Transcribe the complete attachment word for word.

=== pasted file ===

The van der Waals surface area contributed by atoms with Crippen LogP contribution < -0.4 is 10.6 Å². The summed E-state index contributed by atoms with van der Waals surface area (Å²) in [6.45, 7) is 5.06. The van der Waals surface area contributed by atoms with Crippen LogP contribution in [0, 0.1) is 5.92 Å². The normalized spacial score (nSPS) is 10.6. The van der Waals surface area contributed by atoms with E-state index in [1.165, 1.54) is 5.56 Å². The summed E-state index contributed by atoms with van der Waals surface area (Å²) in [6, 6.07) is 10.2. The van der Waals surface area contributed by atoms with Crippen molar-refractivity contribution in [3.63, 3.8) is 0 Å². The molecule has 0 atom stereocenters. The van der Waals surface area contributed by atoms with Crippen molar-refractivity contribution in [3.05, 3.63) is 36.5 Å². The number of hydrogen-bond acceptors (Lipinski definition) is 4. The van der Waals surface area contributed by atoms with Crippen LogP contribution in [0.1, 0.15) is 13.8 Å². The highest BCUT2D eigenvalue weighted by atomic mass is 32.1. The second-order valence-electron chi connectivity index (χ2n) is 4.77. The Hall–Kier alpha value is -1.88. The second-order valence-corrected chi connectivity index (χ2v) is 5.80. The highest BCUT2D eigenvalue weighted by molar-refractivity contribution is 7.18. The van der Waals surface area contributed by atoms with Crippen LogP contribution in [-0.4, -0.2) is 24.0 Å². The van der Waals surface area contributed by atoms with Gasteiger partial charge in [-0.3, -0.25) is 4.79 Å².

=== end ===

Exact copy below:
The van der Waals surface area contributed by atoms with Crippen LogP contribution < -0.4 is 10.6 Å². The summed E-state index contributed by atoms with van der Waals surface area (Å²) in [6.45, 7) is 5.06. The van der Waals surface area contributed by atoms with Crippen LogP contribution in [0, 0.1) is 5.92 Å². The normalized spacial score (nSPS) is 10.6. The van der Waals surface area contributed by atoms with E-state index in [1.165, 1.54) is 5.56 Å². The summed E-state index contributed by atoms with van der Waals surface area (Å²) in [6, 6.07) is 10.2. The van der Waals surface area contributed by atoms with Crippen molar-refractivity contribution in [3.63, 3.8) is 0 Å². The molecule has 0 atom stereocenters. The van der Waals surface area contributed by atoms with Crippen molar-refractivity contribution in [3.05, 3.63) is 36.5 Å². The number of hydrogen-bond acceptors (Lipinski definition) is 4. The van der Waals surface area contributed by atoms with Crippen LogP contribution in [0.1, 0.15) is 13.8 Å². The highest BCUT2D eigenvalue weighted by atomic mass is 32.1. The second-order valence-electron chi connectivity index (χ2n) is 4.77. The Hall–Kier alpha value is -1.88. The second-order valence-corrected chi connectivity index (χ2v) is 5.80. The highest BCUT2D eigenvalue weighted by molar-refractivity contribution is 7.18. The van der Waals surface area contributed by atoms with Crippen LogP contribution in [-0.4, -0.2) is 24.0 Å². The van der Waals surface area contributed by atoms with Gasteiger partial charge in [-0.3, -0.25) is 4.79 Å².